Prehistoric Land Use in the Upper San Simon Valley and Chiricahua Mountains: A View from the Finley and Sally Richards Projectile Point Collection
This is an abstract from the "Community Matters: Enhancing Student Learning Opportunities through the Development of Community Partnerships" session, at the 84th annual meeting of the Society for American Archaeology.
The Finley and Sally Richards collection represents the largest and most complete collection of projectile points documented from the remote corners of southeastern Arizona and southwestern New Mexico. The collection, donated to the Arizona Archaeological and Historical Society in 2013, offers a rare overview of the prehistoric cultural history of the upper San Simon Valley and Chiricahua Mountains. Study of the collection, which spans the Holocene epoch, was made possible through a healthy partnership between not just archaeologists and a local ranching family, but the entire community of Portal, Arizona, who collectively invited us to generate the information provided here. Our analysis documents the attributes and variables of the projectile point collection, and summarizes the sequence of typological designs that are distinctive to the southern Plains, the Chihuahuan Desert, and the Sonoran Desert. Raw materials used to create the tools, including obsidian, demonstrate a fluid territory between what is today described as the U.S.-Mexico borderlands. The process of observing, measuring, describing, and interpreting such a group of textbook artifacts provides an ideal opportunity for student learning, while contributing to our understanding of the regional archaeological record.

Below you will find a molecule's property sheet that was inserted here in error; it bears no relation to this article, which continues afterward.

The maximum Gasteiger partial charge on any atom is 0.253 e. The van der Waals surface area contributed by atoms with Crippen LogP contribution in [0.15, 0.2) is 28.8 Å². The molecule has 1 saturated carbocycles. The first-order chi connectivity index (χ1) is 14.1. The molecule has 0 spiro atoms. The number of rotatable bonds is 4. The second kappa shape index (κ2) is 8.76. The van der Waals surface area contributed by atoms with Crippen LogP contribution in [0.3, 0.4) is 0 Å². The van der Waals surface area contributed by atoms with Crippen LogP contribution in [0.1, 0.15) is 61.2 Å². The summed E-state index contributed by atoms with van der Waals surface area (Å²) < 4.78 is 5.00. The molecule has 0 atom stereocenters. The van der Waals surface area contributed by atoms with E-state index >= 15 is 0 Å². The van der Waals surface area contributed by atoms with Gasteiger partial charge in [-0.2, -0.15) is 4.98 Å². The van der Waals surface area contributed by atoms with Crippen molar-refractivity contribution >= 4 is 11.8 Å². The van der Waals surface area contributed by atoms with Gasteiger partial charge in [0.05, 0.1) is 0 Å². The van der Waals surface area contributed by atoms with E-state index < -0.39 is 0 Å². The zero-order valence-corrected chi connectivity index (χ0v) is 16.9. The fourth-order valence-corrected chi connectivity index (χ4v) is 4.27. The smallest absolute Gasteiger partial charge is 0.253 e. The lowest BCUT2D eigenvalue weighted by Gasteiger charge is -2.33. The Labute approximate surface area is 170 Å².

Cite this Record
Prehistoric Land Use in the Upper San Simon Valley and Chiricahua Mountains: A View from the Finley and Sally Richards Projectile Point Collection. Joseph Garcia-Fox, Jesse Ballenger. Presented at The 84th Annual Meeting of the Society for American Archaeology, Albuquerque, NM. 2019 ( tDAR id: 452530)
This Resource is Part of the Following Collections
min long: -123.97; min lat: 25.958 ; max long: -92.549; max lat: 37.996 ;
Abstract Id(s): 25145